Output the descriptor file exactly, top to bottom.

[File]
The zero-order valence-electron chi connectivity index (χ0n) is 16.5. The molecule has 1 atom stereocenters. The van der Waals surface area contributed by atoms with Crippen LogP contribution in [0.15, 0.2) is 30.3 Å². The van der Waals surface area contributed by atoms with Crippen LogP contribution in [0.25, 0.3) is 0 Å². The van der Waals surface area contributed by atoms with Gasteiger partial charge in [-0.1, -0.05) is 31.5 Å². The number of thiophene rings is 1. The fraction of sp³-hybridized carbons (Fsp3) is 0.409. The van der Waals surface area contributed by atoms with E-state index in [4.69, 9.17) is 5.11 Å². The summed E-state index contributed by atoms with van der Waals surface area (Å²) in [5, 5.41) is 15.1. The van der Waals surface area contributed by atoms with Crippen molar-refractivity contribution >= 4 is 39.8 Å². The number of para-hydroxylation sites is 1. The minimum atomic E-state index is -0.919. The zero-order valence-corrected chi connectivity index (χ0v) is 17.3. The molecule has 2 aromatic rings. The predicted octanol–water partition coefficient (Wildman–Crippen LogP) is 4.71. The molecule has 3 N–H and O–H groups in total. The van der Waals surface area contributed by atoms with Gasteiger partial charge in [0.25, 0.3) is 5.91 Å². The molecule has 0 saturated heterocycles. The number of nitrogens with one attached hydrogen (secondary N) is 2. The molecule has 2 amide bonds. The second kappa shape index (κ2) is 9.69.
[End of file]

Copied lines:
The zero-order valence-electron chi connectivity index (χ0n) is 16.5. The molecule has 1 atom stereocenters. The van der Waals surface area contributed by atoms with Crippen LogP contribution in [0.15, 0.2) is 30.3 Å². The van der Waals surface area contributed by atoms with Crippen LogP contribution in [0.25, 0.3) is 0 Å². The van der Waals surface area contributed by atoms with Gasteiger partial charge in [-0.1, -0.05) is 31.5 Å². The number of thiophene rings is 1. The fraction of sp³-hybridized carbons (Fsp3) is 0.409. The van der Waals surface area contributed by atoms with E-state index in [4.69, 9.17) is 5.11 Å². The summed E-state index contributed by atoms with van der Waals surface area (Å²) in [5, 5.41) is 15.1. The van der Waals surface area contributed by atoms with Crippen molar-refractivity contribution >= 4 is 39.8 Å². The number of para-hydroxylation sites is 1. The minimum atomic E-state index is -0.919. The zero-order valence-corrected chi connectivity index (χ0v) is 17.3. The molecule has 2 aromatic rings. The predicted octanol–water partition coefficient (Wildman–Crippen LogP) is 4.71. The molecule has 3 N–H and O–H groups in total. The van der Waals surface area contributed by atoms with Gasteiger partial charge in [0.25, 0.3) is 5.91 Å². The molecule has 0 saturated heterocycles. The number of nitrogens with one attached hydrogen (secondary N) is 2. The molecule has 2 amide bonds. The second kappa shape index (κ2) is 9.69.